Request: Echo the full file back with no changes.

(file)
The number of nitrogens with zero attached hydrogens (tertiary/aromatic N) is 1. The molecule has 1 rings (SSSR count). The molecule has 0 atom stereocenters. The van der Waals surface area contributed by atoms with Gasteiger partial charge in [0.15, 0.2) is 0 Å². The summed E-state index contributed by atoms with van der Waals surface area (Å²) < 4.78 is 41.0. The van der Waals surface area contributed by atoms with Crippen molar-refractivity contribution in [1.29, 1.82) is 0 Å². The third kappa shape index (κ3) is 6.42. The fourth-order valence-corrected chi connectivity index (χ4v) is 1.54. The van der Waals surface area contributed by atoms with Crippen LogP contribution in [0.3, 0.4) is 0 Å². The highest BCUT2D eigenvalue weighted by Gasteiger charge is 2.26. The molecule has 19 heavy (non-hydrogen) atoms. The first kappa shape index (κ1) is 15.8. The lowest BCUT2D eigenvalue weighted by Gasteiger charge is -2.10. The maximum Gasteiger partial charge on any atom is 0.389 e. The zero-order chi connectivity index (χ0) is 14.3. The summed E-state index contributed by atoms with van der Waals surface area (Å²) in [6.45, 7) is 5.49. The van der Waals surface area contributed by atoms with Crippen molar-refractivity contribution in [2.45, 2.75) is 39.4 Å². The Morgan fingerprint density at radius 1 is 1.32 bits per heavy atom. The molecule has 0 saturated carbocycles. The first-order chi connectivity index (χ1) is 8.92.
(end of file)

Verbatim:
The number of nitrogens with zero attached hydrogens (tertiary/aromatic N) is 1. The molecule has 1 rings (SSSR count). The molecule has 0 atom stereocenters. The van der Waals surface area contributed by atoms with Gasteiger partial charge in [0.15, 0.2) is 0 Å². The summed E-state index contributed by atoms with van der Waals surface area (Å²) < 4.78 is 41.0. The van der Waals surface area contributed by atoms with Crippen molar-refractivity contribution in [1.29, 1.82) is 0 Å². The third kappa shape index (κ3) is 6.42. The fourth-order valence-corrected chi connectivity index (χ4v) is 1.54. The van der Waals surface area contributed by atoms with Crippen LogP contribution in [0.3, 0.4) is 0 Å². The highest BCUT2D eigenvalue weighted by Gasteiger charge is 2.26. The molecule has 19 heavy (non-hydrogen) atoms. The first kappa shape index (κ1) is 15.8. The lowest BCUT2D eigenvalue weighted by Gasteiger charge is -2.10. The maximum Gasteiger partial charge on any atom is 0.389 e. The zero-order chi connectivity index (χ0) is 14.3. The summed E-state index contributed by atoms with van der Waals surface area (Å²) in [6.45, 7) is 5.49. The van der Waals surface area contributed by atoms with Crippen molar-refractivity contribution in [2.45, 2.75) is 39.4 Å². The Morgan fingerprint density at radius 1 is 1.32 bits per heavy atom. The molecule has 0 saturated carbocycles. The first-order chi connectivity index (χ1) is 8.92.